Vision Statements

When you’re working to shift culture, it’s easy to get stuck in the weeds, faced with a lot of challenges. A vision statement helps you envision what you want to achieve so that you can bring others into your work, inspire financial and practical support for your project, and always know what you’re working towards. A good vision statement helps keep you excited and passionate about your work, makes sure you stay on target, and helps others understand what you’re trying to accomplish. A good vision statement is also short, clear, and inspiring! There are a lot of ways to generate vision statements. Here are two we like to use:

  • Prompt: Imagine the future you’re working towards: What would newspaper headlines in 20 years look like once you achieve your goal? How would a headline describe your success?
  • Brainstorm: Individually or as part of a group, brainstorm responses to prompts like: “I won’t be satisfied until…”; “We’ll have won when…”; “The world I believe in will…”. Review and synthesize these statements to develop your vision statement.
Imagine the future

Imagine the future you’re working towards: What would newspaper headlines in 20 years look like once you achieve your goal. How would a headline describe your success?

Brainstorm

Brainstorm: Individually or as part of a group, brainstorm responses to prompts like: “I won’t be satisfied until…”; “We’ll have won when…”; “The world I believe in will…”. Review and synthesize these statements to develop your vision statement.

In 1963

In 1963, American sociologist Erving Goffman described stigma as a mark or “attribute that is deeply discrediting” and that “reduces an individual from a whole and usual person to a tainted, discounted one.” Since Goffman’s groundbreaking book on stigma, researchers and practitioners have applied his concepts to understand the experiences of lesbian, gay, bisexual and transgender individuals, the mentally ill, people living with HIV and AIDS, sex workers, and other marginalized groups.

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In 2001

In 2001, Link and Phelan expanded our understanding of stigma by conceptualizing stigma as a social process in which individuals are (1) labeled as different, (2) stereotyped or associated with negative attributes, (3) conceived of as an “other,” and then (4) subjected to status loss and discrimination.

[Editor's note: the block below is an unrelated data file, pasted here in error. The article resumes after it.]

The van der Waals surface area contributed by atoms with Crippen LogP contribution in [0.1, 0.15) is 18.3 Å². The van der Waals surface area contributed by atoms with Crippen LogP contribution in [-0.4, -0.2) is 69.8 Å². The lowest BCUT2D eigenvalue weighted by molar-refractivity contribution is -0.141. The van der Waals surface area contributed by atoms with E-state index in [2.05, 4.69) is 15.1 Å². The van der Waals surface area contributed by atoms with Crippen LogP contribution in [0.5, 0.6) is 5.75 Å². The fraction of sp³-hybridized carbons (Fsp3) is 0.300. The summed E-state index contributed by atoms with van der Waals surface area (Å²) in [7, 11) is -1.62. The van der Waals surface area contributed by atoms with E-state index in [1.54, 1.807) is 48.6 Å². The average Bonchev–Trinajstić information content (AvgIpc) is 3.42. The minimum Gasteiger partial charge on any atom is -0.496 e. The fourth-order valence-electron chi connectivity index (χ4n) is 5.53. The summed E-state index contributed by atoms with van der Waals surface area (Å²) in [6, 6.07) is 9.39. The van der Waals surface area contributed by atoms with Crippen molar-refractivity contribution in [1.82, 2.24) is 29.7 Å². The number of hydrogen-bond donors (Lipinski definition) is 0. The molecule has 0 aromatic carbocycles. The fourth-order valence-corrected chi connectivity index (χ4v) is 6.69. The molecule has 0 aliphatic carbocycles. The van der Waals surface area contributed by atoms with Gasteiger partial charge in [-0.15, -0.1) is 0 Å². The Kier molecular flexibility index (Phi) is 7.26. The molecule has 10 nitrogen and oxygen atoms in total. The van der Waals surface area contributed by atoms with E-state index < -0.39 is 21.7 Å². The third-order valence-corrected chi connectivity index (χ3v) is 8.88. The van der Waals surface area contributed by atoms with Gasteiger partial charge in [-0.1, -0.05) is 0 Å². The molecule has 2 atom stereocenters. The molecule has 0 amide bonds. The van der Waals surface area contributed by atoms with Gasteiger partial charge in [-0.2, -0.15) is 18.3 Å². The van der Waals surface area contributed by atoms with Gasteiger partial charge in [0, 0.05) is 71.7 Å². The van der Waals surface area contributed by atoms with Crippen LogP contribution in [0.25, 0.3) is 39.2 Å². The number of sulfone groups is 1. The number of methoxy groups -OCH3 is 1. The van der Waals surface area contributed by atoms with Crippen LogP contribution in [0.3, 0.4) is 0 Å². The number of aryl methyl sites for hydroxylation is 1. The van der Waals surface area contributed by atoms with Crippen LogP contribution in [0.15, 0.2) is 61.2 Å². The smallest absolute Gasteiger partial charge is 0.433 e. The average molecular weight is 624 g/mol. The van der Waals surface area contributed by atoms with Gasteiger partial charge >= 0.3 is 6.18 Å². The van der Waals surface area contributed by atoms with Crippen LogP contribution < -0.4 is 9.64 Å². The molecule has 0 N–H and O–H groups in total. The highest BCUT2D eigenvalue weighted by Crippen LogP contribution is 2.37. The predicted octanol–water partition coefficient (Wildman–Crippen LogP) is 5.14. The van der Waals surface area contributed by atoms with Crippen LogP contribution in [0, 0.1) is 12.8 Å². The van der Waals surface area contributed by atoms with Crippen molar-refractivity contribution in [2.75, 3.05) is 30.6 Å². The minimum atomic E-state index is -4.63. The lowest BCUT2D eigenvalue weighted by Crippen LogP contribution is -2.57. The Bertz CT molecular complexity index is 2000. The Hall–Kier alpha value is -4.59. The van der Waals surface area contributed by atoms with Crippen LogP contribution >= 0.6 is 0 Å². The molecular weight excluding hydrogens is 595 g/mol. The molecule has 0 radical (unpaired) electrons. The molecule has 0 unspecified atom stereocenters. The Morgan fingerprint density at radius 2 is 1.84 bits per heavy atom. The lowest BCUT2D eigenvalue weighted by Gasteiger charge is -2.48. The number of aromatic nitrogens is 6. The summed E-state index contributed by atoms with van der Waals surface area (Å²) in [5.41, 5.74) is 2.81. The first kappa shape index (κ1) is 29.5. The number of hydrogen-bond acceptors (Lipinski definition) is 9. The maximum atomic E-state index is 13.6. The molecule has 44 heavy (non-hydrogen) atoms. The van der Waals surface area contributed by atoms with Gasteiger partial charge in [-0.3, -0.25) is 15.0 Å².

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In 2009

In 2009,  Kumar, Hessini and Mitchell expanded on these models of stigma by applying them to the specific case of abortion.

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Examples of vision statements for shifting culture around abortion

From September 2016 to February 2017, the Culture Change Strategy Group --a collaboration of top thinkers, artists, researchers, and advocates in reproductive health, rights, and justice-- met  to create an aligned vision, values, and strategies to shift culture around abortion.  In January 2018, more than 160 organizations from the US and around the world signed onto the vision statement and shared it in a collaborative social media campaign with the hashtag #vision4abortion.

Sea Change also developed a vision that we used to develop our program goals and measure progress that is encompassed in the word VOICE: Visibility, Openness, Integration, Connection, Empowerment.  Kate Cockrill initially introduced the vision principals in an article in Women and Health in 2014.  Steph Herold also shared this vision in an article in Rewire in 2015.

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Strategy
See the Big Picture
Design
Turn Empathy into Action
Research
Add Light, Eliminate Shadows
Evaluation
Measure Impact

strategy

See the Big Picture
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Design

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research

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evaluation

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